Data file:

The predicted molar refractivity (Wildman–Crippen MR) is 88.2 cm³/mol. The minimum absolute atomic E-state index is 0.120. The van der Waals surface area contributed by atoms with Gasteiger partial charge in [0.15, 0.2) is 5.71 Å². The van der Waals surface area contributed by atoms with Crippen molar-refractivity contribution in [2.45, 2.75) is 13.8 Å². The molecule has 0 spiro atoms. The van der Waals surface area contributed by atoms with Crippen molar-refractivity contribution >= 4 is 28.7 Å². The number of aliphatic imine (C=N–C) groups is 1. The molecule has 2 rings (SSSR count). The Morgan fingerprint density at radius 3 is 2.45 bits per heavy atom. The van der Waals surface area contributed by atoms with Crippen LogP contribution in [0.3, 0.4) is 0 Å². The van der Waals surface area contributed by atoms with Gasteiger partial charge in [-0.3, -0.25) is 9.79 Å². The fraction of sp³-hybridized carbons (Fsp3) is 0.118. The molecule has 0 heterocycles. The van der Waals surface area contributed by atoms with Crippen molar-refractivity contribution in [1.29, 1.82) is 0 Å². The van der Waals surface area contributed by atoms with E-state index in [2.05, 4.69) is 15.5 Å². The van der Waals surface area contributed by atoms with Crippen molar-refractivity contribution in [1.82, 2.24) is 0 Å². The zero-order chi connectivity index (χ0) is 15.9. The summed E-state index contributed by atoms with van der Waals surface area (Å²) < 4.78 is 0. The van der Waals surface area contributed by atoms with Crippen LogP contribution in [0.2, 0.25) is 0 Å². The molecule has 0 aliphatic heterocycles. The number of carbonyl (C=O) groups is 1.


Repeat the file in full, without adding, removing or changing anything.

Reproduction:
The predicted molar refractivity (Wildman–Crippen MR) is 88.2 cm³/mol. The minimum absolute atomic E-state index is 0.120. The van der Waals surface area contributed by atoms with Gasteiger partial charge in [0.15, 0.2) is 5.71 Å². The van der Waals surface area contributed by atoms with Crippen molar-refractivity contribution in [2.45, 2.75) is 13.8 Å². The molecule has 0 spiro atoms. The van der Waals surface area contributed by atoms with Crippen molar-refractivity contribution >= 4 is 28.7 Å². The number of aliphatic imine (C=N–C) groups is 1. The molecule has 2 rings (SSSR count). The Morgan fingerprint density at radius 3 is 2.45 bits per heavy atom. The van der Waals surface area contributed by atoms with Crippen LogP contribution in [0.3, 0.4) is 0 Å². The van der Waals surface area contributed by atoms with Gasteiger partial charge in [-0.3, -0.25) is 9.79 Å². The fraction of sp³-hybridized carbons (Fsp3) is 0.118. The molecule has 0 heterocycles. The van der Waals surface area contributed by atoms with Crippen molar-refractivity contribution in [1.29, 1.82) is 0 Å². The van der Waals surface area contributed by atoms with E-state index in [2.05, 4.69) is 15.5 Å². The van der Waals surface area contributed by atoms with Crippen molar-refractivity contribution in [1.82, 2.24) is 0 Å². The zero-order chi connectivity index (χ0) is 15.9. The summed E-state index contributed by atoms with van der Waals surface area (Å²) < 4.78 is 0. The van der Waals surface area contributed by atoms with Crippen LogP contribution in [0.2, 0.25) is 0 Å². The molecule has 0 aliphatic heterocycles. The number of carbonyl (C=O) groups is 1.